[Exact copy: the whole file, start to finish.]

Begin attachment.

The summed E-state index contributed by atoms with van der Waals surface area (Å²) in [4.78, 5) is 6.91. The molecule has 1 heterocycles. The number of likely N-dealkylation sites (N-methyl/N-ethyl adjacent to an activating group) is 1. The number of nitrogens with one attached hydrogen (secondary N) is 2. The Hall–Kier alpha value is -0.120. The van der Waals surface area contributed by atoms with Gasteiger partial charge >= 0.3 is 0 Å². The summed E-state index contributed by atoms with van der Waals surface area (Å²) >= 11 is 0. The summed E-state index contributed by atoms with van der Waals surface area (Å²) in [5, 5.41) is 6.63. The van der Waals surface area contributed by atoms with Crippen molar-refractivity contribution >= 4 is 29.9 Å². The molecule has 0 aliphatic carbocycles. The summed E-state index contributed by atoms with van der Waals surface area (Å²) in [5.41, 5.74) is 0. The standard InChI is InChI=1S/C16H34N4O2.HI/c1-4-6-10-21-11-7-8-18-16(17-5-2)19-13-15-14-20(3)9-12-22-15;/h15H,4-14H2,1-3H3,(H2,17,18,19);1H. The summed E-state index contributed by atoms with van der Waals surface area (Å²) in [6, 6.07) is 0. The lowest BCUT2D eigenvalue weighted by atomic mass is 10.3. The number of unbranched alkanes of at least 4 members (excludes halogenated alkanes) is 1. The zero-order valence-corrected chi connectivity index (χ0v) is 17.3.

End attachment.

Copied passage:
The summed E-state index contributed by atoms with van der Waals surface area (Å²) in [4.78, 5) is 6.91. The molecule has 1 heterocycles. The number of likely N-dealkylation sites (N-methyl/N-ethyl adjacent to an activating group) is 1. The number of nitrogens with one attached hydrogen (secondary N) is 2. The Hall–Kier alpha value is -0.120. The van der Waals surface area contributed by atoms with Gasteiger partial charge >= 0.3 is 0 Å². The summed E-state index contributed by atoms with van der Waals surface area (Å²) >= 11 is 0. The summed E-state index contributed by atoms with van der Waals surface area (Å²) in [5, 5.41) is 6.63. The van der Waals surface area contributed by atoms with Crippen molar-refractivity contribution >= 4 is 29.9 Å². The molecule has 0 aliphatic carbocycles. The summed E-state index contributed by atoms with van der Waals surface area (Å²) in [5.41, 5.74) is 0. The standard InChI is InChI=1S/C16H34N4O2.HI/c1-4-6-10-21-11-7-8-18-16(17-5-2)19-13-15-14-20(3)9-12-22-15;/h15H,4-14H2,1-3H3,(H2,17,18,19);1H. The summed E-state index contributed by atoms with van der Waals surface area (Å²) in [6, 6.07) is 0. The lowest BCUT2D eigenvalue weighted by atomic mass is 10.3. The number of unbranched alkanes of at least 4 members (excludes halogenated alkanes) is 1. The zero-order valence-corrected chi connectivity index (χ0v) is 17.3.